"Do you have any family with you?", Horton asked. "Are you just by yourself?"

The man answered, "Si," and began to cry.

"Well you've made it really far," the doctor said, trying to comfort him.

Family medicine Dr. Julie Lu Do of San Diego gathers medicine and supplies before the group heads out to treat migrants. She's part of a group of volunteers who go down to Tijuana weekly to help with health care.
Alyssa Jeong Perry / KPCC

Diana Aguirre was on hand to help with translations for the doctor. Like Linares, Aguirre felt a personal connection to volunteer on this trip. She was born in the U.S. and lives in northern San Diego county. But her grandmother and mother illegally crossed the Mexico-U.S. border decades ago.

"I wanted to do more than just donate money. I wanted to do something hands on," said Aguirre.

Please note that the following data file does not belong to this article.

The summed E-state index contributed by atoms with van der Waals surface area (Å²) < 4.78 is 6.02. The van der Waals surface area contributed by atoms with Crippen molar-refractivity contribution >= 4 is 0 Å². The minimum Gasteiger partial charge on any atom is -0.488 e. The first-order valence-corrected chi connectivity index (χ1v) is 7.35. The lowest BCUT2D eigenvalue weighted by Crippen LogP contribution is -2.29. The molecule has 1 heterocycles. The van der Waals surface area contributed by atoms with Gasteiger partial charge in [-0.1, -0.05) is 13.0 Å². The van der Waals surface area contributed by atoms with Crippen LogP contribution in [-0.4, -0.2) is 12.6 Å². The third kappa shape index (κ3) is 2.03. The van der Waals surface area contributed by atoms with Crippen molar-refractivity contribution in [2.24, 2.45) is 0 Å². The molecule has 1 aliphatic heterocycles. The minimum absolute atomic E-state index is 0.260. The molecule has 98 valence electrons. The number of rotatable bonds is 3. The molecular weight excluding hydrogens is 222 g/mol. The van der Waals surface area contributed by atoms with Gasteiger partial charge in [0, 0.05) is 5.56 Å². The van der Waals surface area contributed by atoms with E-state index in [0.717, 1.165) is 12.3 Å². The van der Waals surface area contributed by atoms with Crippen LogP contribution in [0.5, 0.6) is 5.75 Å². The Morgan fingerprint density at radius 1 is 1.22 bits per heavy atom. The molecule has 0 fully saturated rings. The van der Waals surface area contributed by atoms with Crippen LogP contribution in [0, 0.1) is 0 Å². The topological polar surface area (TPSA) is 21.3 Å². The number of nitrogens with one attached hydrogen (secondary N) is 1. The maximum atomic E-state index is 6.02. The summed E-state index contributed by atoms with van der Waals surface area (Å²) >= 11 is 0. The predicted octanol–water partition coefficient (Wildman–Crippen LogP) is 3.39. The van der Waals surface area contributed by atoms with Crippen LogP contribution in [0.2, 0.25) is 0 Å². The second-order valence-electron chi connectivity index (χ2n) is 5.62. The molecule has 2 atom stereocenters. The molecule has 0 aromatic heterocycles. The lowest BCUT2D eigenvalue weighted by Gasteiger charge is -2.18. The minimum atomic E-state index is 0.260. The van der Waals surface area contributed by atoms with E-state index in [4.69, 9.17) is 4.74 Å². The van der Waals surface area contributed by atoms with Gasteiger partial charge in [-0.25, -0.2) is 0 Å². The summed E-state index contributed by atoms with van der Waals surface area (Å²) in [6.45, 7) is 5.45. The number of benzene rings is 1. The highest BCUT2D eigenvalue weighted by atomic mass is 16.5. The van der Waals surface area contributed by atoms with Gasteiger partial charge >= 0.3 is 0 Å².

But she didn't realize it would be such an emotional impact.

"I can't imagine being young and feeling all alone and not knowing what's going to happen," she added, choking up. " Just to be there for him was worth the entire day."

Besides visiting the LGBTQ shelter, the group went from makeshift shelters to tent camps to provide basic medical care. In all, they cared for more than 100 migrants in a day.

The doctors handed out cold medicine, ibuprofen and antibiotics that they purchased in Tijuana with money from donations. Typically, they treat colds, fevers and upper respiratory infections. But the care and medicine they provide is crucial to preventing any viruses that could spread like wildfire throughout the overcrowded camps and shelters. The group also monitors for any symptoms of a potential outbreak of highly infectious diseases like measles or chickenpox. If they see anything, they flag it to the Mexican government.

The medical group usually finds out by word of mouth where medical care is most needed — like at a YMCA in the middle of town that houses teenagers.

17-year-old Radonis was staying there. He asked that we do not use his full name out of security concerns. He's from Honduras and says he arrived in Tijuana after having travelling through Mexico by riding on top of trains and by walking. Before he got to the shelter, he slept on the beaches in Tijuana. But now he has a deep cough.